1972 | Khambhat, Gujarat, India | Age: 21
Damyantiben: I came here in 1972 from Khambhat, India. I was about 21. We we got married in India when I was 19, and my husband came here to study. I stayed there.
Alpana: See, they didn’t let my dad come here without getting married first. He sponsored my mom, and she was able to come as his wife 2 years later.
Damyantiben: Once he got his Master’s degree and got a nice job, then I came here. At first I was so excited. Then I didn’t feel so good about it. I missed my family. I was here for 4 years before I could go back to visit. The first time I came here, I didn’t bring a lot. I brought some sarees, some things for my hair, some cooking items, and that’s all. At that time we were limited to 20 kilos each, so it was hard to bring much.
We settled in Illinois. It was so cold! Oh my god, I remember my first winter! I didn’t go anywhere. I didn’t have good clothes to wear, or the right shoes, so I just stayed home the whole time. Winter was hard for me. It still is! I go back to India in the winter. I can’t take the cold here.
Alpana: They were from a very small community in Khambhat. People at that time would marry their daughters and sons amongst each other. So their families had known each other. Their mothers were friends. They had lived on the next street over growing up.
Damyantiben: We did that back then. We gave our girls to them, and they gave their girls to us. Now it’s different.
Alpana: You’d marry within the Patel community. There were clusters of the Patel groups and you would marry within that cluster. And the Patel community where my parents are from was not part of any such cluster. If you have a brother, and I have a brother, I would marry yours, and you would marry mine. Give a daughter, take a daughter type of thing. It was common to be related in multiple ways. An aunt on your mom’s side could also be an aunt on your dad’s. Otherwise It was difficult to find women for the boys to marry because there was a shortage of girls.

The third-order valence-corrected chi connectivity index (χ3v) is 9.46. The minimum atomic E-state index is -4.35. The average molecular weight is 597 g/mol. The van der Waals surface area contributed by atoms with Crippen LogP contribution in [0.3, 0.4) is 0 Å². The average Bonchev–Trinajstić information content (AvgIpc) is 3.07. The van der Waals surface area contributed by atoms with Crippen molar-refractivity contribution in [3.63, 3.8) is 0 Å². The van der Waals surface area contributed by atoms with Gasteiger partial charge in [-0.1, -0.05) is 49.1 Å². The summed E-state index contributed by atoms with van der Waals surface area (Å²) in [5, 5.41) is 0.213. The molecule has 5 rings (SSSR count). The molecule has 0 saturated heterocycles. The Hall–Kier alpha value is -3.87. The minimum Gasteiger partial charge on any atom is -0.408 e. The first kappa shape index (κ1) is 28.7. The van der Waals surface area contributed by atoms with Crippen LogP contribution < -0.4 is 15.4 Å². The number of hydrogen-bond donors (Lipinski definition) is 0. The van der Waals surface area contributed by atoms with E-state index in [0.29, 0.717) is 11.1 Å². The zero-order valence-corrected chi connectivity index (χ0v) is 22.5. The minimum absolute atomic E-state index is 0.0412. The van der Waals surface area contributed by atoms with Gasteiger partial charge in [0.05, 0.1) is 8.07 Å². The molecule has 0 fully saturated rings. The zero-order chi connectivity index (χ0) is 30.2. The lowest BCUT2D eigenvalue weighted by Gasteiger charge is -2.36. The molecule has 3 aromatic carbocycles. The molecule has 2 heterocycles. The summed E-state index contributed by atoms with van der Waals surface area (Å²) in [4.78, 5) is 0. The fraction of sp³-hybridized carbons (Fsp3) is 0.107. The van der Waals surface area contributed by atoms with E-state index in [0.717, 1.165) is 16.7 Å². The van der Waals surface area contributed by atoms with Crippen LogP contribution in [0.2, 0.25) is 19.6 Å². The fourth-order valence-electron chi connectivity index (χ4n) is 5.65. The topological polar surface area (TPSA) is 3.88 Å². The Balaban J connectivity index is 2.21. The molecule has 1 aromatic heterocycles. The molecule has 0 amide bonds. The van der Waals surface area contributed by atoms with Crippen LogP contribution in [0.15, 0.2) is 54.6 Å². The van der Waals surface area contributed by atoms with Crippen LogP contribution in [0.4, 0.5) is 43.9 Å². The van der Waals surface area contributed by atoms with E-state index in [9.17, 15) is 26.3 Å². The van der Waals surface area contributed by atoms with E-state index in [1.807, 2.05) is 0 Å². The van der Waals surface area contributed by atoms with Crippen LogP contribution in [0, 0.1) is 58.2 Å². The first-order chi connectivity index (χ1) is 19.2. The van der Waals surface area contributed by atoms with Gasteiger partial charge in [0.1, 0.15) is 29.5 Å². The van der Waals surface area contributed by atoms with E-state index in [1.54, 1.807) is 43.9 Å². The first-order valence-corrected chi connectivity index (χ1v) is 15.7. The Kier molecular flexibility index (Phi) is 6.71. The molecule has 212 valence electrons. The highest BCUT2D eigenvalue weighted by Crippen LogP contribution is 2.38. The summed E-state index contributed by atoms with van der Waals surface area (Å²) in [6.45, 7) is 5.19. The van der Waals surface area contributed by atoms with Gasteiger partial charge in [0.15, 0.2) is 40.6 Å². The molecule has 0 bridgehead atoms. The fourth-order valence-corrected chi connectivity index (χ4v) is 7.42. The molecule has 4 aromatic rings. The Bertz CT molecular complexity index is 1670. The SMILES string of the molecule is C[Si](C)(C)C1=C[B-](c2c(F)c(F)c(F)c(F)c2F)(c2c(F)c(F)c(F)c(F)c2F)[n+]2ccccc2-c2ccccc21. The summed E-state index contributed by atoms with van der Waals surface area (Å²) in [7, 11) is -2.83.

Their community never practiced dowry. It was never part of their traditions. It was actually unheard of to ask for dowry. That’s very unique because most communities practiced dowry. Some still do, though it’s illegal.
Damyantiben: My parents weren’t required to give a dowry, but my mom had jewelry that she gave to all the daughters and daughters-in-law anyway, and there were 9 of us children.
Alpana: Traditionally the jewelry is inherited and passed on. Back in the day, there were no banks, so whenever they had extra money, they would buy gold.
Damyantiben: That was your insurance.
Alpana: People would buy land to build a home, and they would find buried gold in the ground. Gold was a woman’s sense of security because she didn’t work outside the home and didn’t earn money. But if anything were to happen, her gold was her insurance. Now women have jobs, savings, bank accounts. My grandmother didn’t even know how to read or write.
Damyantiben: My dad, however, always encouraged education, and he did so much leadership work in Khambhat. He was the mayor of the town and the head of the village. He did so many things for other people. He had built an English school and was able to make change happen for the community.
Alpana: My grandfather helped a lot of people. He gave so much money to kids for their education. After he passed away, people would come by randomly for years to return the money he had loaned them.
Alpana: This is a very precious item. You would have your name engraved on it.
Damyantiben: This is my dad’s name. This pot is for clarified butter - ghee. When the son-in-law or the daughter-in-law come to the family home for the first time, the mother pours the ghee over the food.
Alpana: It’s a special serving utensil for that first visit after the wedding.
Damyantiben: I lived with my mom for 2 years after I got married because my husband was away studying in America. But most girls wouldn’t live with their husbands right away anyway. After some time, on an auspicious day, the husband’s family would ask for the young wife to come back with them. That’s the way it was. They’d get married at 15 or 16, and they didn’t know what married life was like. Now it’s different.